Last time I talked about what we do before a rage. Next time I'll talk about after but this time I wanted to talking about during the rage. For several years holding was a popular method of dealing with rage. It has become very controversial and for legal reasons is no longer recommended. I do thing holding your child close and comforting them when they are very upset is helpful but when they are in a full screaming, yelling, kicking, fists swinging rage we do not do this.
We do many different things because the same thing doesn't work for long with kids with RAD.
When there is wall kicking or such going on start counting the kicks loudly but calmly. Taz would always stop and say "What are you doing?" I'd say "Dad and I both picked a number as to how many times you would kick or hit the wall today and whoever is closest gets a latte." He'd say "Well I'll make sure neither of you get it." and stop. Make sure he sees you going out for a latte later.
Hold up a piece of paper rating the rage. Tell him he gets 3 points for loudness, 2 for his kicking and only 1 for originality.
In the middle of the rage I'd calmly say "Could you go set the table for me?" and he'd stop and say "Ok". "Or did you see that cardinal in the yard?" "Where" Use the ADHD to your advantage.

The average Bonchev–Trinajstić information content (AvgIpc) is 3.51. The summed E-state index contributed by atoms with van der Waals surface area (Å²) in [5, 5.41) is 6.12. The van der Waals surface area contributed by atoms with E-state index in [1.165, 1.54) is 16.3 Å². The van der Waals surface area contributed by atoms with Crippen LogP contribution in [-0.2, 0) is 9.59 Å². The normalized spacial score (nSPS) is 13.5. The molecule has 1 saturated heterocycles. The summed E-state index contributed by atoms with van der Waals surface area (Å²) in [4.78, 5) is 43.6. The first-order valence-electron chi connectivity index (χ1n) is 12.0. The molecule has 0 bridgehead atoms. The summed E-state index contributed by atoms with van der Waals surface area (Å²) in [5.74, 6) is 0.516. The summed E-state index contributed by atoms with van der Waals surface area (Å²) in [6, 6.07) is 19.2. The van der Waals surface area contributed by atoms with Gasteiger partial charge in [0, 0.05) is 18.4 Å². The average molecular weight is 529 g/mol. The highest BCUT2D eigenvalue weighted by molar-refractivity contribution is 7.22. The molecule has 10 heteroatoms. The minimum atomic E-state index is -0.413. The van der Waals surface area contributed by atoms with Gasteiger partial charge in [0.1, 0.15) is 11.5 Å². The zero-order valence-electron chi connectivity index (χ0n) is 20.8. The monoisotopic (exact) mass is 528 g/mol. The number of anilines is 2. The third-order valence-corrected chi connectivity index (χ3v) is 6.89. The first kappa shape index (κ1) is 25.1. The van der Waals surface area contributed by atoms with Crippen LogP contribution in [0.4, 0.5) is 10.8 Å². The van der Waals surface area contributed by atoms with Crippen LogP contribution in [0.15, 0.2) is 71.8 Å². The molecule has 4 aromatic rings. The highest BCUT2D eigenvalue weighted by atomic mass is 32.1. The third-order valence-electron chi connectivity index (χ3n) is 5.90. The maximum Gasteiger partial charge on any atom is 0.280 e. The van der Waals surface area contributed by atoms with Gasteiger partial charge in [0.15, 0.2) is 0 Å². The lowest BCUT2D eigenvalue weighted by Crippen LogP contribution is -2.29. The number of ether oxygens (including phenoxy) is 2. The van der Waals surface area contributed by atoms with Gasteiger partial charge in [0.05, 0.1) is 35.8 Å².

Everyone leave the room and say "This is boring."
Then go in the other room and make sure it sounds like you are REALLY having fun.
"You are safe." "I'm not going to leave you." "I will love you no matter what." " Thank you for letting all your anger out."
There are no easy answers and prevention works best. As your child heals the rages will become fewer and further between. Taz rarely has rages any more and they are not impressive when he does. Bear has never been a rager in the traditional sort but still has periods of yelling and screaming. He has not really even begun to heal. He is a complicated case.
More than one diagnosis:
If your child is having these rages make sure you see a psychiatrist familiar with RAD. There can be reasons besides RAD and a professional needs to know the details and see the child. There are not really meds for RAD but there are medications for many other mental disorders that may help. I cannot tell you the difference since Taz has gone on meds for a closed traumatic brain injury that had gone undiagnosed for 14 years.
Never, never, never quit